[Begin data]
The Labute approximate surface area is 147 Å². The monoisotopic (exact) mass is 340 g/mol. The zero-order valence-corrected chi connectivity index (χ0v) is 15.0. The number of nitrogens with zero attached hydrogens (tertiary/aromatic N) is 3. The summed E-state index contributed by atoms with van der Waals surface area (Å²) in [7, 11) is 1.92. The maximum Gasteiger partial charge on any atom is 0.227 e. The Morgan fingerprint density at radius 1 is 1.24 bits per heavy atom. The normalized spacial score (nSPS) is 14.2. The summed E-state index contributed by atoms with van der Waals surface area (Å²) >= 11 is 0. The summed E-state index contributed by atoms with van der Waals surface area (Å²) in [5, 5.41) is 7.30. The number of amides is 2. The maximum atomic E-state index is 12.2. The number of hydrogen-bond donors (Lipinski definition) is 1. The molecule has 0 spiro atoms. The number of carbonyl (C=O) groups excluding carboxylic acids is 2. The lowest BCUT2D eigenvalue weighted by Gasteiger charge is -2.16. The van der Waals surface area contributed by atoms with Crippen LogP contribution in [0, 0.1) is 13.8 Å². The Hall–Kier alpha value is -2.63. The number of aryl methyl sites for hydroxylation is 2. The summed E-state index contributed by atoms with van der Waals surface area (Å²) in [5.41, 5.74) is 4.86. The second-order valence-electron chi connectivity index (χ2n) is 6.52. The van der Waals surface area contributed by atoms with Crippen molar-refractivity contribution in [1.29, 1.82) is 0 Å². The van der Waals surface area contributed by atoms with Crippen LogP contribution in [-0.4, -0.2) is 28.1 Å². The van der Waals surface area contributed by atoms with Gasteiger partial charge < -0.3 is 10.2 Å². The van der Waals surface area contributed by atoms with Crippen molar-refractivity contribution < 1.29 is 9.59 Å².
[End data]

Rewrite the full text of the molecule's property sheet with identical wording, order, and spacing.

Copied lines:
The Labute approximate surface area is 147 Å². The monoisotopic (exact) mass is 340 g/mol. The zero-order valence-corrected chi connectivity index (χ0v) is 15.0. The number of nitrogens with zero attached hydrogens (tertiary/aromatic N) is 3. The summed E-state index contributed by atoms with van der Waals surface area (Å²) in [7, 11) is 1.92. The maximum Gasteiger partial charge on any atom is 0.227 e. The Morgan fingerprint density at radius 1 is 1.24 bits per heavy atom. The normalized spacial score (nSPS) is 14.2. The summed E-state index contributed by atoms with van der Waals surface area (Å²) >= 11 is 0. The summed E-state index contributed by atoms with van der Waals surface area (Å²) in [5, 5.41) is 7.30. The number of amides is 2. The maximum atomic E-state index is 12.2. The number of hydrogen-bond donors (Lipinski definition) is 1. The molecule has 0 spiro atoms. The number of carbonyl (C=O) groups excluding carboxylic acids is 2. The lowest BCUT2D eigenvalue weighted by Gasteiger charge is -2.16. The van der Waals surface area contributed by atoms with Crippen LogP contribution in [0, 0.1) is 13.8 Å². The Hall–Kier alpha value is -2.63. The number of aryl methyl sites for hydroxylation is 2. The summed E-state index contributed by atoms with van der Waals surface area (Å²) in [5.41, 5.74) is 4.86. The second-order valence-electron chi connectivity index (χ2n) is 6.52. The van der Waals surface area contributed by atoms with Crippen molar-refractivity contribution in [1.29, 1.82) is 0 Å². The van der Waals surface area contributed by atoms with Crippen LogP contribution in [-0.4, -0.2) is 28.1 Å². The van der Waals surface area contributed by atoms with Gasteiger partial charge < -0.3 is 10.2 Å². The van der Waals surface area contributed by atoms with Crippen molar-refractivity contribution < 1.29 is 9.59 Å².